Friday, March 15, 2019

Self-imposed Estrangement in Pauls Case Essay -- Willa Cather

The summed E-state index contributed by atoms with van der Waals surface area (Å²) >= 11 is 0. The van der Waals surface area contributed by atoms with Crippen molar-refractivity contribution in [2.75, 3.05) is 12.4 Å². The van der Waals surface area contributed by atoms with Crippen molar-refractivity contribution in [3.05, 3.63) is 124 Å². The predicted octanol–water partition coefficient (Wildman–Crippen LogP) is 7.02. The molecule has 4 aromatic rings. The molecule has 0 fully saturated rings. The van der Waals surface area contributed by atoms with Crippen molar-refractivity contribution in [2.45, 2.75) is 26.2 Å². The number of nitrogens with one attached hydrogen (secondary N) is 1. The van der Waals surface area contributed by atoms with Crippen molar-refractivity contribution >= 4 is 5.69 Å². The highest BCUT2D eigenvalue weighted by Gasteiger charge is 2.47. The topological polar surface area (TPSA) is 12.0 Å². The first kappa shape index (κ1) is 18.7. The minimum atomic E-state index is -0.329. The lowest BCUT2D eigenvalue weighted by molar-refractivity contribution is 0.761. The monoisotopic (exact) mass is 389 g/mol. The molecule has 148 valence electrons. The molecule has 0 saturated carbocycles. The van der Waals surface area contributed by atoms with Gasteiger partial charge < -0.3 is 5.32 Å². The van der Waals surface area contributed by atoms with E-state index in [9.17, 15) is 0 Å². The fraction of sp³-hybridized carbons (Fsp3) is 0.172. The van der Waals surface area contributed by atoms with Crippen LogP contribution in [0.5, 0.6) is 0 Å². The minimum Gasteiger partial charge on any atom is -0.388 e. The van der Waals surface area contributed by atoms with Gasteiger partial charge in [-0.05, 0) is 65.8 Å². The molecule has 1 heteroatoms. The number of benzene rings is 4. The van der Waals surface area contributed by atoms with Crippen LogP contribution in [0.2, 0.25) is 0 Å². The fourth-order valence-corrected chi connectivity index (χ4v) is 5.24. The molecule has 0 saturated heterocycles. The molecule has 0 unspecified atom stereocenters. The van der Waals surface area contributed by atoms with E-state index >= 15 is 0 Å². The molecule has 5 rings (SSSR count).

self-imposed Estrangement in Pauls Case, by Willa CatherMany times, we try to separate ourselves from the human being around us we distance ourselves from society that gives us life. What is worse, we are voluntarily subjected to the lonesomeness which precedes wallowing in our own self pity. Pauls Case, in which the constitution of the black-market progression of deliberate seclusion presents the major conflict, centers around a spring chicken man, in his alienation, suppressing his need for attention and satisfying himself through his own knowledge base established through his seclusion. The author, Willa Cather, renders this main theme by her insinuations of the character, by the evidence of view she chooses to illuminate Pauls characteristics, and by key symbols that abide to the overall work. The character presented by Cather through Paul, withdraws himself from his environment creating the base for the theme of his progressively intensifying need for distinct separatio n. The reasons Paul acts the way he does seems two fold. First, the sequence of events could be caused by psychological damage or some mental condition, possibly stemming from his mothers death, which was only alluded to in the story. Paul was a teenager who displayed certain signs of a mental illness. According to The Medical consultant, Paul suffers from umteen of similar symptoms of a narcissist. Although the personality disorder was non diagnosed until 1977, and was not perfected until 1987 and expanded upon in 1994, Cathers character of 1904 embodies many of the symptoms listed. Of those Paul qualifies for are highly developed sense of self importance, intentness with fantasies of unlimited success, belief that he or she is special, feeling he has the look up to of peers... a connection with his mother. This bond further alienates him with the world by sleeper with the departed his mother is separated by death, thus by professing to the world his connection with h is mother brings him one step further from sanity. As he comes to realize that the mere emotional connection with his mother is not enough to isolate him, the flower becomes submersed into a sea of vacuous as it is buried in the snow, and Paul achieves his ultimate escape and self-annihilation creates the desired connection with his mother. Willa Cather, carefully weaving together a recently character to which understanding is complex, an interesting and enlightening twist on the period of time of view, and multi-dimensional use of symbolic motifs that describe the characters personality and dreams, has created a universal theme of the grave progression of self-imposed estrangement.

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